A lot of smart people believe that Elizabeth Warren, the senator from Massachusetts, is the front-runner for the Democratic nomination in 2020.
So when she released a video featuring her Oklahoman roots and answering Donald Trump’s “Pocahontas” gibe with a DNA test proving that she does have Native American ancestry, it was initially received as the latest move to show she can take on Trump.
I can certainly think of worse people for the Democrats to nominate than a woman who has white-working-class roots as well as academic credentials, and a half-buried past as a heterodox intellectual (go read her book “The Two-Income Trap,” seriously).
But running for president in the age of Donald Trump requires a deftness dealing with scandals and gaffes.
So far, Warren’s main encounter with this has involved her claim to Cherokee ancestry, which was an issue in her last Senate campaign, in 2012, before Trump started in with his nicknaming. And from her initial response to the story through the new DNA test “rebuttal” to the president, she has demonstrated a conspicuous lack of political common sense.
There was Warren family lore, as there is in many Oklahoman families, about a Cherokee ancestor, which included a memory of in-law bigotry against Warren’s mother for her supposed Cherokee and Delaware blood. At some point in Warren’s academic career, this became part of her official biography, so that she was listed as a “Native American” professor at the University of Pennsylvania and described as Harvard Law’s “first woman of color.”
When this story first surfaced six years ago, it was more embarrassing for the Ivy League than for Warren. It was the schools’ eagerness to turn a woman they had hired on the merits into an embodiment of an essentially phony diversity that was the real problem.
But what Warren should have done when the story resurfaced was to express mild regret for letting her enthusiasm for family lore carry her away into identifying as someone who might possibly receive affirmative-action consideration, apologize to Cherokee groups for any offense and never speak of the matter again. And if and when Donald Trump started up his Pocahontas gibes, she should have simply ignored him and talked about the many issues where he’s on the wrong side of public opinion.
But she didn’t apologize, presumably because she thought that she did have a legitimate claim to minority status. And then she – or some too-clever strategist with her ear – set out to prove it with a DNA test, so that she could throw it back in Trump’s face.
And the DNA is, indeed, solid evidence … that Warren has at least one Indian ancestor between six and 10 generations back. This is legitimately interesting genealogy performed by a legitimate expert. It suggests that she may have more Native American blood, not less, than the average white American. And while a crude reading of the estimate suggests that she’s between one-64th and one-1,024th Cherokee (or some other mix of tribes), it’s also still possible that she’s somewhat more Indian than that.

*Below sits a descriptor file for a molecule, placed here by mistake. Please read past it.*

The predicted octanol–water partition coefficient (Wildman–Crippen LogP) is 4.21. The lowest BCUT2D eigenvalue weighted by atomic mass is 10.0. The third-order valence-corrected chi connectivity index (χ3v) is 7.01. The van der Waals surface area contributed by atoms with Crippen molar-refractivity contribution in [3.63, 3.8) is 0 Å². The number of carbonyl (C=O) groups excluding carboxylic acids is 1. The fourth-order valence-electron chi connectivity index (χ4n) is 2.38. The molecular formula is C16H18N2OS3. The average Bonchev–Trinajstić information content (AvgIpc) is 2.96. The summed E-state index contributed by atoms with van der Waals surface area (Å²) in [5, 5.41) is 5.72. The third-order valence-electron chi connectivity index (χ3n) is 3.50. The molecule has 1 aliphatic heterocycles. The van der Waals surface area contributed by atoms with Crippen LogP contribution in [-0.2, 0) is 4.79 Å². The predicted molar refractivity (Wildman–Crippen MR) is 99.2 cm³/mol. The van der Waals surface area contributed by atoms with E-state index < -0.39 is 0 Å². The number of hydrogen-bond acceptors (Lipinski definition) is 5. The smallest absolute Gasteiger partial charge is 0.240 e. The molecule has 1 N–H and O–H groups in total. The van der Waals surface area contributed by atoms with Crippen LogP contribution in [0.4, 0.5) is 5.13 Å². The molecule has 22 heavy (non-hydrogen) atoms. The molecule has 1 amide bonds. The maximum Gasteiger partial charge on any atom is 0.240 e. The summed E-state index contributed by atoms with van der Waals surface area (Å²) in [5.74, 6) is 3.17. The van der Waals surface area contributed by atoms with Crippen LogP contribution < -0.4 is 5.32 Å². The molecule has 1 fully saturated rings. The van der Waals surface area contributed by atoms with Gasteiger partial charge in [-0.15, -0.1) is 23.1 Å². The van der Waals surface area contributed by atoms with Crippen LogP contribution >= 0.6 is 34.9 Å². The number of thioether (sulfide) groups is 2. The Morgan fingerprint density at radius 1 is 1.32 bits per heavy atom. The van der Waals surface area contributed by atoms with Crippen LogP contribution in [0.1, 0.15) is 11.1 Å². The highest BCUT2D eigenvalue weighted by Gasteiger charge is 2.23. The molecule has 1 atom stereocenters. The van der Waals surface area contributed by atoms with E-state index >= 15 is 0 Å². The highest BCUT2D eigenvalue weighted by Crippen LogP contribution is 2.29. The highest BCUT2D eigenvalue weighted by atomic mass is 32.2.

So checkmate, Drumpf, right? Well, no. Because the issue with Warren’s ancestral claims is that she allowed them to be proclaimed as proof of an elite institution’s diversity. And I defy you to find a single person invested in these debates who believes that someone who might be one-64th or even one-32nd Indian and whose Cherokee experience consists of old family stories should qualify as a first “minority” hire in anything.
The DNA test thus simultaneously gives Trump an obvious way to keep the story going on his terms while also annoying Indian groups and anyone on the left (including the actual minority candidates against whom Warren may run) invested in affirmative action as a righter of historic wrongs rather than just a means to elite self-congratulation.
Warren should not have taken the test; having taken it, she should not have publicized it; having publicized it, she should quietly fire anyone who urged this gambit and move on.
Liberals should regard this whole thing as a cautionary tale. There is an obvious appetite on the left for a candidate willing to take on Trump on his own brawler’s terms. But if you come at him that way, you best not miss – as Michael Avenatti, the would-be Trump of the Resistance, has been missing of late, with a Kavanaugh intervention that helped get the judge confirmed and a libel suit that just got his own client ordered to pay Trump’s legal fees.
Now Warren has joined Avenatti in that loser’s gallery, for absolutely no good reason that I can see. Her self-own isn’t the biggest deal in the world, and her partisans are right that if mostly conservatives are agitated by the fiasco, then it might not hurt her much. But a “front-runner” who’s polling at 8 percent needs to be showing reasons other candidates should be pre-emptively intimidated, and why the party should decide on her. And the fact that we’re talking, for no good reason, about a fragment of Elizabeth Warren’s DNA three weeks before an essential midterm is a sign that she shouldn’t exactly terrify her rivals yet.
Ross Douthat is a columnist for The New York Times.